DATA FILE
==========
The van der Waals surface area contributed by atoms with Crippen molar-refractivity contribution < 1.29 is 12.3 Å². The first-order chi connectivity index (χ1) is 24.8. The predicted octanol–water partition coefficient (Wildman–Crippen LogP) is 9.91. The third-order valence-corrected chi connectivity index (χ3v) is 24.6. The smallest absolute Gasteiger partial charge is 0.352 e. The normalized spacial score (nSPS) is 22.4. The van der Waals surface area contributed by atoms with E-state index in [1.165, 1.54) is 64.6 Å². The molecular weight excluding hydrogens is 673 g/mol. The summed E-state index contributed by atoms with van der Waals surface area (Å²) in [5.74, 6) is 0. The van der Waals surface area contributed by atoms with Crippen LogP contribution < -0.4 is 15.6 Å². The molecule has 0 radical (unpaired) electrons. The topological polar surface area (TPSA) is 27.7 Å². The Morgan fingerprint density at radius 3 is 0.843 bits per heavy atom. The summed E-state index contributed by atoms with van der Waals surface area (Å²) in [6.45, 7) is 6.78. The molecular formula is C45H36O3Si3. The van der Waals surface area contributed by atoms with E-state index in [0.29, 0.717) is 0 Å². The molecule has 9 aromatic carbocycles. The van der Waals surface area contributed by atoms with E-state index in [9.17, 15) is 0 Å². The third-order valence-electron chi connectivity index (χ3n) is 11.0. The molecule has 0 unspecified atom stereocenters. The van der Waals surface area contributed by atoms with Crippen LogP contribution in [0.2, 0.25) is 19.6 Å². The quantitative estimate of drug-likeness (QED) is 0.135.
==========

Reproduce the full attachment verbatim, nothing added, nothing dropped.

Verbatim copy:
The van der Waals surface area contributed by atoms with Crippen molar-refractivity contribution < 1.29 is 12.3 Å². The first-order chi connectivity index (χ1) is 24.8. The predicted octanol–water partition coefficient (Wildman–Crippen LogP) is 9.91. The third-order valence-corrected chi connectivity index (χ3v) is 24.6. The smallest absolute Gasteiger partial charge is 0.352 e. The normalized spacial score (nSPS) is 22.4. The van der Waals surface area contributed by atoms with E-state index in [1.165, 1.54) is 64.6 Å². The molecular weight excluding hydrogens is 673 g/mol. The summed E-state index contributed by atoms with van der Waals surface area (Å²) in [5.74, 6) is 0. The van der Waals surface area contributed by atoms with Crippen LogP contribution < -0.4 is 15.6 Å². The molecule has 0 radical (unpaired) electrons. The topological polar surface area (TPSA) is 27.7 Å². The Morgan fingerprint density at radius 3 is 0.843 bits per heavy atom. The summed E-state index contributed by atoms with van der Waals surface area (Å²) in [6.45, 7) is 6.78. The molecular formula is C45H36O3Si3. The van der Waals surface area contributed by atoms with E-state index in [0.29, 0.717) is 0 Å². The molecule has 9 aromatic carbocycles. The van der Waals surface area contributed by atoms with E-state index in [9.17, 15) is 0 Å². The third-order valence-electron chi connectivity index (χ3n) is 11.0. The molecule has 0 unspecified atom stereocenters. The van der Waals surface area contributed by atoms with Crippen LogP contribution in [0.2, 0.25) is 19.6 Å². The quantitative estimate of drug-likeness (QED) is 0.135.